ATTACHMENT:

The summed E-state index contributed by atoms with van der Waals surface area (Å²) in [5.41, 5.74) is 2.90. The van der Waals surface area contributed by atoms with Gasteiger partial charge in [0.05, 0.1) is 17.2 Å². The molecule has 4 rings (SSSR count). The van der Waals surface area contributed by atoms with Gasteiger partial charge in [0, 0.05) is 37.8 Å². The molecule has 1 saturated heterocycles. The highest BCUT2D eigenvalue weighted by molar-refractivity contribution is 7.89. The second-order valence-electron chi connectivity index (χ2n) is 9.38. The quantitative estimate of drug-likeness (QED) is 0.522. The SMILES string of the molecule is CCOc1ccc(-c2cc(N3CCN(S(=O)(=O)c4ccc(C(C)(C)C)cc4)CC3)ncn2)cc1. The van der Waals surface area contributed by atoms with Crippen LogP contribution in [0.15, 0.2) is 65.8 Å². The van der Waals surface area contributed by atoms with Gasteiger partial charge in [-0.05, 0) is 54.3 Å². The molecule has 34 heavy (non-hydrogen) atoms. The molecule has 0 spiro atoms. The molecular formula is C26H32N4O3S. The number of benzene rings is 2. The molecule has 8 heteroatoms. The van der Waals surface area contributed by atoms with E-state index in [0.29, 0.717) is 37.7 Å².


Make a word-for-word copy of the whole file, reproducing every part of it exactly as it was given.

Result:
The summed E-state index contributed by atoms with van der Waals surface area (Å²) in [5.41, 5.74) is 2.90. The van der Waals surface area contributed by atoms with Gasteiger partial charge in [0.05, 0.1) is 17.2 Å². The molecule has 4 rings (SSSR count). The van der Waals surface area contributed by atoms with Gasteiger partial charge in [0, 0.05) is 37.8 Å². The molecule has 1 saturated heterocycles. The highest BCUT2D eigenvalue weighted by molar-refractivity contribution is 7.89. The second-order valence-electron chi connectivity index (χ2n) is 9.38. The quantitative estimate of drug-likeness (QED) is 0.522. The SMILES string of the molecule is CCOc1ccc(-c2cc(N3CCN(S(=O)(=O)c4ccc(C(C)(C)C)cc4)CC3)ncn2)cc1. The van der Waals surface area contributed by atoms with Crippen LogP contribution in [0.15, 0.2) is 65.8 Å². The van der Waals surface area contributed by atoms with Gasteiger partial charge in [-0.05, 0) is 54.3 Å². The molecule has 34 heavy (non-hydrogen) atoms. The molecule has 0 spiro atoms. The molecular formula is C26H32N4O3S. The number of benzene rings is 2. The molecule has 8 heteroatoms. The van der Waals surface area contributed by atoms with E-state index in [0.29, 0.717) is 37.7 Å².